by Steven Warner Film Streaming Scene

Black Box | Emmanuel Osei-Kuffour

October 6, 2020
Credit: Amazon Prime

Black Box is a lazy, boring, and self-serious entry in the Welcome to the Blumhouse project.


The second feature in Amazon’s Welcome to the Blumhouse film series, Black Box is ostensibly more of a horror film than the just-released The Lie. That said, a dude crab-walking across the screen while amplified bone-cracking sound effects shake your home speakers does not a scary film make. In fact, director Emmanuel Osei-Kuffour seems far more interested in third-rate domestic drama theatrics than anything resembling terror, although effort is legitimately made to marry the two — it’s just too bad he and his stable of screenwriters fail miserably. It doesn’t help that the story — a loving father and husband (Mamoudou Athie) suffers from memory loss due to a car accident that left his wife dead — is so uninspired. Cue some experimental therapy courtesy of a suspicious-but-brilliant neuro-therapist (Phylicia Rashad) who will cull memories from his subconscious and force him to relive — and possibly alter — the events through a form of virtual reality. Naturally, something sinister exists in the recesses of his mind, resulting in a series of plot twists that the viewer can see coming from a mile away.

The whole enterprise feels like an especially lackluster episode of Black Mirror stretched to a breaking point, one of those lame ones where the moral of the story is “Man is the real monster,” and we all collectively sigh into our Hot Pockets. The self-seriousness with which the story is told is particularly egregious, and indeed proves to be Black Box’s biggest problem; there is not an ounce of fun to be squeezed from the proceedings, which is quite an accomplishment when you remember the science at the heart of the story involves virtual reality and all of the cinematic possibilities it presents. Considering that domestic violence plays a crucial role in the proceedings, approaching the material with a solemn tone is perhaps understandable, but an equally fair charge is that using such an unsavory plot device for your lazy thriller — and not commenting on it in any sort of meaningful way — is cheap and crass.  Nobody let Athie and Rashad, who deliver performances of such emotional conviction that it makes the viewer lament the wasted energy, in on the determined artistic and narrative indolence, although the effort is appreciated; at least someone on set was trying. You certainly don’t see it in the filmmaking, which is perfunctory at best. But ultimately, Black Box’s greatest sin, one doubly problematic given the project’s marketing and its October release, is that it’s simply boring as hell. Instead, it delivers only 100 glacially-paced minutes that feature not a single shock or surprise. That’s the real horror here.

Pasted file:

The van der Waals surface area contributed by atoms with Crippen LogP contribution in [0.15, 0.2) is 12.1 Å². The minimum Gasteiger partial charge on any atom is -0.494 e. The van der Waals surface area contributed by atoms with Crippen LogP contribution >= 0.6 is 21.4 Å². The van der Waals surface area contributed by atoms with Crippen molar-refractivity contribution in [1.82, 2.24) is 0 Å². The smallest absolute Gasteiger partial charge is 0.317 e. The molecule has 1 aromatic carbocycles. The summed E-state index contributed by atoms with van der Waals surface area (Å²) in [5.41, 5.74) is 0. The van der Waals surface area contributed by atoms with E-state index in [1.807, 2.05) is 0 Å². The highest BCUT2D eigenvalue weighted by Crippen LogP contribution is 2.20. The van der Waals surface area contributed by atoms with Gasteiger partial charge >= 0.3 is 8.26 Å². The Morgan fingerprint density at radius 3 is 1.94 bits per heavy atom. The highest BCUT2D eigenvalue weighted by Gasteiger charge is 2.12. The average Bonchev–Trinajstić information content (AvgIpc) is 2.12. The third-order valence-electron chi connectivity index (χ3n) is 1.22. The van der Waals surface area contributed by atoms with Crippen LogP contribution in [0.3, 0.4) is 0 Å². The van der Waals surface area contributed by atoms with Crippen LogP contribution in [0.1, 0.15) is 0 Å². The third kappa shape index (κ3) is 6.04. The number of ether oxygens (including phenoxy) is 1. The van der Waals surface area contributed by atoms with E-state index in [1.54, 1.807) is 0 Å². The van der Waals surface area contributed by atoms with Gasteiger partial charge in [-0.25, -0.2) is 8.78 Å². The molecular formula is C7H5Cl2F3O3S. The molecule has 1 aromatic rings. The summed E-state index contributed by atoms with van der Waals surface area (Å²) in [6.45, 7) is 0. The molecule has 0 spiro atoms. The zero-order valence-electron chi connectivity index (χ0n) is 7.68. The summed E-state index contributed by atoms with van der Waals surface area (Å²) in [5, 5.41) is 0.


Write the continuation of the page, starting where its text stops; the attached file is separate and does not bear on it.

You can currently stream Emmanuel Osei-Kuffour’s Black Box on Amazon Prime.

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